Finally, Martens’ discussion of proportionality brings up the important limit that requiring the punishment to fit the crime places on our dreams of deterrence and reform. These are both worthy goals in the criminal justice system, but must always be subordinated to proportionality, which puts an upper limit on the nature and extent of punishment.
The second half of the book is dedicated to demonstrating that, while America’s system of justice has an excellent infrastructure for the proper balance of concern for victim and accused, it’s gone way off the rails in several major areas. As someone who has written on criminal justice reform, I didn’t expect to learn much in this section. But the emphasis on our duty to God according to the moral authority he has ordained to the state provided an entirely new lens through which to view our problems. Writers on criminal justice may lament our high numbers of incarceration or our high crime rates, or unreflectively resonate with the accused or with the victim. But Martens pulls the reader back to the discipline of the five principles of biblical justice and their context in love for each person involved. For example, the prevalence of plea bargaining is unjust, not simply because it bypasses the trial process, but also because it generates a high number of false convictions. This means that not only is the accused harmed by being punished unjustly, but victims are harmed because they didn’t get justice, and the community is harmed because the actual criminal is still out there. The fact that plea bargaining feels necessary to work through the sheer number of cases coming through the system may even be a signal to us that we have created too many laws.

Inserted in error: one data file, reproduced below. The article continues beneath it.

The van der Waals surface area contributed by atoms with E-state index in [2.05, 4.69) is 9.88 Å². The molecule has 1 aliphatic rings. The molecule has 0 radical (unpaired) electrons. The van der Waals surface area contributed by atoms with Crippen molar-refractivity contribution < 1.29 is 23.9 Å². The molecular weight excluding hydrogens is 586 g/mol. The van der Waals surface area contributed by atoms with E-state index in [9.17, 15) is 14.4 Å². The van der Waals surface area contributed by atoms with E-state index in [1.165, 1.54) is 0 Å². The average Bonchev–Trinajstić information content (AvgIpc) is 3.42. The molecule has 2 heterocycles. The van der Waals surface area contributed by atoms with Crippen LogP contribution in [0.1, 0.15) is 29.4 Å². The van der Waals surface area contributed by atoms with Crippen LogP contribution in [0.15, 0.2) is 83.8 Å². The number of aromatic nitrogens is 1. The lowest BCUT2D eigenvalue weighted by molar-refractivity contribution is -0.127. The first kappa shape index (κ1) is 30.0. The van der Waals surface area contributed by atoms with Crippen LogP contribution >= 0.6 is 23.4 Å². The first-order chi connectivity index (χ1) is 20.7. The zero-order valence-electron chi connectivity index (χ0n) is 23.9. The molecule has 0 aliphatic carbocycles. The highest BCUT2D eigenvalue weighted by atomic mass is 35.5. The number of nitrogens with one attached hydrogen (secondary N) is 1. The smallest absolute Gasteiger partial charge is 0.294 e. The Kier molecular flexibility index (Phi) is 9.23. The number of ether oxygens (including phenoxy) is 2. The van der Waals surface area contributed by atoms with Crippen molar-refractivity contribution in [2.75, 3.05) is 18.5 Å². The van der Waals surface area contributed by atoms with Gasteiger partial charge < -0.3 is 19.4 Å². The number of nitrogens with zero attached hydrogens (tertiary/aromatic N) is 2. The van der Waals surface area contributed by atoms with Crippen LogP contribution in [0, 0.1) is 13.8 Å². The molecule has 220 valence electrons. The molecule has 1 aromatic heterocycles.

While I was already deeply familiar with the under-supply and low pay of criminal defense attorneys for indigent accused, I was quite ignorant of just how prevalent it is for prosecutors to fail in sharing exculpatory evidence (“Brady material,” named after the Supreme Court case) with the defense attorney. This is a clear violation of the law, and because we are now tracking thousands of exonerations, we can see clearly just how often this occurs. The most shocking part of the story, though, is that these prosecutors experience no accountability for this failure, even when it costs the mistakenly convicted years and years of unjust imprisonment. Such egregious systemic injustice should shock the conscience.
While Martens leaves the sticky policy questions up to us to work out, this book serves as a fundamental reorientation of our minds to God’s standards for criminal justice, his love for each person involved, and the weight of our moral duty to only wield the sword as justly as it is reasonably possible to do. By staying so deeply rooted in scripture, Martens is able both to appreciate and to critique the American system in fresh ways that could re-motivate theologically conservative Christians to promote criminal justice reform. Rather than avoiding this subject because of the “Defund and Abolish” utopianism of the left, faithful and thoughtful Christians should bring their care and their creativity to the project of eliminating evil and injustice in our system. We do this by loving people: we keep the community safe within the bounds of proportional punishment, we get justice for victims and their families, and we acknowledge the dignity of the accused and convicted.